An Overview of Building and Construction in Malawi

Originally posted in The Hard Hat Professional on 31/03/2016 as “INSIDE AFRICA: AN OVERVIEW OF BUILDING & CONSTRUCTION IN MALAWI”

Building and Construction in Malawi is vastly different from South Africa’s own burgeoning construction sector. Mulima Phiri, registered Pr.CM shares his insight.


1. Building Equipment Resources – Malawi tends to make use of more orthodox, low cost building materials such as wood poles for propping, while SA uses more conventional materials like steel scaffolds

2. Health & Safety – In Malawi, formal health and safety procedures are not regarded as a mandatory practice during construction.

3. Main Construction Contracts – Whereas in South Africa, the majority of contracts are generally awarded to a few companies, in Malawi, the load is distributed across all qualifying companies

4. Economic Status Predicts Magnitude of Projects – in SA, the big projects are provided to local contractors whereas in Malawi, main contracts are reserved for international contractors.

Overall, South Africa can learn from the passion of Malawian built environment professionals as well as their innovative use of low cost building methodologies that are inherently more productive. On the other hand, South Africa benefits from more consistency in quality as a result of better building materials. Another thing that South Africans can learn from the Malawians is to institute design freezes at the tender stage of the project lifecycle. The project close out and demobilisation process in Malawi construction is also a lot smoother than currently experienced in South Africa.

Malawi is not without its challenges in the construction sector, however, and political interference and influence on construction works, collusion and corruption, and the current economic status of the country have been identified as barriers to a more sustainable industry.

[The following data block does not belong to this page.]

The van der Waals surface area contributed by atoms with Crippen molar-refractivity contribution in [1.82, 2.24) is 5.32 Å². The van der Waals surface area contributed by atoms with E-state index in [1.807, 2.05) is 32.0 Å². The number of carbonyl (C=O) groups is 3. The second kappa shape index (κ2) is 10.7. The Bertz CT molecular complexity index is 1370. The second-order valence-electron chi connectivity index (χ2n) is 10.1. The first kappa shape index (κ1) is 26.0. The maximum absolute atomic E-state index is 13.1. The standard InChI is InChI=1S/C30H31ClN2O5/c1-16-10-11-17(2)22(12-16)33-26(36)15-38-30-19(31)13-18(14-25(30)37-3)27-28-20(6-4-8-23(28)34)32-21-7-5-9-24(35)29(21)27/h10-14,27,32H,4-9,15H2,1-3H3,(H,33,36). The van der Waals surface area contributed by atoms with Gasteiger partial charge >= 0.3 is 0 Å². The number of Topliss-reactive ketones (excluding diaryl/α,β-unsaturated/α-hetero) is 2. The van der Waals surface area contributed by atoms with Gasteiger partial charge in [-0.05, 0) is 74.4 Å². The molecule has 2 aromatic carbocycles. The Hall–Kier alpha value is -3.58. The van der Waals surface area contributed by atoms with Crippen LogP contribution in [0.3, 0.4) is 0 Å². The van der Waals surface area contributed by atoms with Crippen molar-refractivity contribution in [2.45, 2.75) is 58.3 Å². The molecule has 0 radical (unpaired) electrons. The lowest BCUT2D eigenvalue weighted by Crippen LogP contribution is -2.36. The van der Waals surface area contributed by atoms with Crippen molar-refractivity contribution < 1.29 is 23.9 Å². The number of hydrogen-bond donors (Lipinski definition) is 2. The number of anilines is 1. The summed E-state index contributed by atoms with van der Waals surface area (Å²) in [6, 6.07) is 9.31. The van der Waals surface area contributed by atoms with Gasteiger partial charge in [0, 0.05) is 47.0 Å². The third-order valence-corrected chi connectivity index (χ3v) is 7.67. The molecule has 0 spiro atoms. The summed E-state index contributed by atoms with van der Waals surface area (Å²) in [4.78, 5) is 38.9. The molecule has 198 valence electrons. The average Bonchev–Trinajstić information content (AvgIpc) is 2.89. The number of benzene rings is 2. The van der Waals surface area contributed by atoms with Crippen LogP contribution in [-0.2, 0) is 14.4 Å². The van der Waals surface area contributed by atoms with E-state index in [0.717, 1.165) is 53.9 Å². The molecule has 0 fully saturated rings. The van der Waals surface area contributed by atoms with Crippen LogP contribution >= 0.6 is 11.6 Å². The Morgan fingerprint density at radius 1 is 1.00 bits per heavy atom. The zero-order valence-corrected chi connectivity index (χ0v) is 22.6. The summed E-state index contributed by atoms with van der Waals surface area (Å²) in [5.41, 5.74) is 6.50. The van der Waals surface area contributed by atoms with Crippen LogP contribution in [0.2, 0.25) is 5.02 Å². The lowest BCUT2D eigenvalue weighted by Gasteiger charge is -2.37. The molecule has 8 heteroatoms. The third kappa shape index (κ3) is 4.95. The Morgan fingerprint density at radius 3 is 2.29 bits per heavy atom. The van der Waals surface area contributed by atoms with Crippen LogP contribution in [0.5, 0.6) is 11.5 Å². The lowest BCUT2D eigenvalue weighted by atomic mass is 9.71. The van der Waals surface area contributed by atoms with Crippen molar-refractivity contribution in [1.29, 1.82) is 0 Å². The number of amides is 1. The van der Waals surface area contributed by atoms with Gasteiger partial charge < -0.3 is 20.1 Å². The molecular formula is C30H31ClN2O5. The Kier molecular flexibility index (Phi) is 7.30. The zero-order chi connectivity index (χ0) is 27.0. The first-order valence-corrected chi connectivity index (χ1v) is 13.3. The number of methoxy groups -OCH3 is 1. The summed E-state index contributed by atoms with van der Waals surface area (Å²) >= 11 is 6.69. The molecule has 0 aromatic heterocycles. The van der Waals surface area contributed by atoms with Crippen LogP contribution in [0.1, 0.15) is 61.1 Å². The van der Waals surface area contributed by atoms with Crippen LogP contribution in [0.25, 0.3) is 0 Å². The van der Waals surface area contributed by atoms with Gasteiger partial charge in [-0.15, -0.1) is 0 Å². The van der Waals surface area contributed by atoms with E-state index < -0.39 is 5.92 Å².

In terms of skills in construction, unlike in South Africa where skilled construction and built environment professionals are scarce, Malawi’s professionals by far outweigh the number of available projects. This means that as a foreigner, finding a job in the construction industry in Malawi would be very difficult.


Mulima Phiri holds a Master’s Degree in Construction Management and is currently a Registered Professional Construction Manager (Pr.CM) in South Africa. He has 18 years of experience in the construction industry, working on power stations, stadiums, bridges, roads, piping, etc.


About Hastings Fukula Nyekanyeka Betha

Born in Malawian and advocate of community mobilization, citizens' active participation in sustainable community development, and youth empowerment. Primarily focusing on "Organizing Against Poverty" by encouraging a new generation of players to participate in and influence the development of our communities
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